The east side of Washington Oaks Gardens State Park was devastated by Hurricane Matthew
The coquina rocks are still firmly in place on the beach at Washington Oaks Gardens State Park, one thing Hurricane Matthew wasn’t able to damage, but the rest of the beachside at the park didn’t fare as well.
“Specifically, a little less than half of our parking lot on the north end was undermined to the point that the concrete collapsed on itself,” Park Services Specialist Amy Biedenbach said. “The boardwalk was completely destroyed and there were pieces scattered around. We found a large piece of it in the woods on the south end of the parking lot.”
Biedenbach wasn’t at the park during the storm but she has a pretty good idea what happened, not only from the damage, but also through photos emailed to her from someone who rode out the storm, and Marineland staff who were checking on their property.
Like every other stretch of beach in Flagler, various government entities are working toward a solution.
“The long term plan for the beach has to be a coordinated effort,” Biedenbach said. “Federal, State, and county governments are working together to determine what will be done.”
The dunes were severely compromised and the vegetation was completely destroyed. The park is taking a wait-and-see approach to see which trees and scrub bush will return in the spring. Not surprisingly green saw palmettos leaves are already evident.
“A sand berm has been created to control additional erosion,” Biedenbach said. “It seems to be holding very well.”
“We will do what we can, one step at a time. That’s all we can do.” AMY BIEDENBACH, Washington Oaks Gardens State Park Park Services Specialist
With the extent of damage up and down Flagler’s coastline, it will be a while before a long-term solution is decided upon. Even the staff doesn’t know what will be done, or when. What Biedenbach said they do know, is they want to get a temporary beach access in place for residents as soon as they can.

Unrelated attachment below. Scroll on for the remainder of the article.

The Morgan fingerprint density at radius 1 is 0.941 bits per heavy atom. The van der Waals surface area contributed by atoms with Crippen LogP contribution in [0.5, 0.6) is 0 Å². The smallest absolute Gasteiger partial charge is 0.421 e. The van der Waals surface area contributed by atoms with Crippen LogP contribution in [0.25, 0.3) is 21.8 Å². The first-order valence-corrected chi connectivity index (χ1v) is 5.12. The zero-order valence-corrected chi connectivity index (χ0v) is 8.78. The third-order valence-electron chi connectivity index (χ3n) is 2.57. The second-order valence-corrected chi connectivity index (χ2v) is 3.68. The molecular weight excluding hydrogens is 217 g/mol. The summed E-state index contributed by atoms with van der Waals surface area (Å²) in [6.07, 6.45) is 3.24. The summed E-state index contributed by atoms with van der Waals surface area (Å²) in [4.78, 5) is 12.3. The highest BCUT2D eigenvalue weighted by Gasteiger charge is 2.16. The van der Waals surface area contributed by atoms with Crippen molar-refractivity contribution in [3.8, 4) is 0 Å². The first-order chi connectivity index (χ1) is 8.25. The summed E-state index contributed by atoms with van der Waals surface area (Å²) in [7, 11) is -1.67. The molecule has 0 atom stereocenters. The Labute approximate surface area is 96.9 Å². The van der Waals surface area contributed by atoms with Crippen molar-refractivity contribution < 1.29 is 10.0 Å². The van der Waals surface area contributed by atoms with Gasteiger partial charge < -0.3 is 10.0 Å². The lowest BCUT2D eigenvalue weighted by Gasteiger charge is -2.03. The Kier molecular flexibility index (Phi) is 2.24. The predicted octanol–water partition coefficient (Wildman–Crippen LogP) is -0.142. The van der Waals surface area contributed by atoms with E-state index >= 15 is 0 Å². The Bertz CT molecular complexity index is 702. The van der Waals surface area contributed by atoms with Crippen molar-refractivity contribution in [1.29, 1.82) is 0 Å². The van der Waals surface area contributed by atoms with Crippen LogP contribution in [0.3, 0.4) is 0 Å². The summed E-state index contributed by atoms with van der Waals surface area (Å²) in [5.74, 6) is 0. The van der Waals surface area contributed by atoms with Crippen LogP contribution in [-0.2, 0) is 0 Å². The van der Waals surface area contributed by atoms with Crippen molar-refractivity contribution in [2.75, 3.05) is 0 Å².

“The damage created a safety concern, especially in the parking lot,” she said. “The game plan for us is to get the beach access open as soon as possible, and we are working on it as we speak.”
The plan is to fence off the damaged section of the parking lot and prepare the remaining section for parking. The staff is also creating a temporary beach access on the south side of the beach approach. At this point there is no completion date, though Biedenbach is optimistic that the beach might be accessible in the next month.
“I would encourage our visitors and residents to check our website, our Facebook page and call my office at any time, so I can give them updates. We are working to get it open as soon as possible for visitors to use area, and visit the rocks.”
The beach is known for its coquina rock outcropping, on the sand and under the water, depending on tides, and Biedenbach said even Matthew couldn’t budge them.
“The rocks are where they have been for thousands of years,” she said. “They are a geologic formation and they aren’t going anywhere that easily.”
Biedenbach said there may be beach cleanups scheduled once the area is reopened, but the biggest thing she wanted to ask of the community was to respect the fact that the area is closed. She also wanted the public to know that the west side of the park with the gardens is open and activities are planned.
“We don’t want cars to park outside the gate and people to walk around the gates into the closed off area. It just isn’t safe,” she said. “We will do what we can, one step at a time. That’s all we can do.”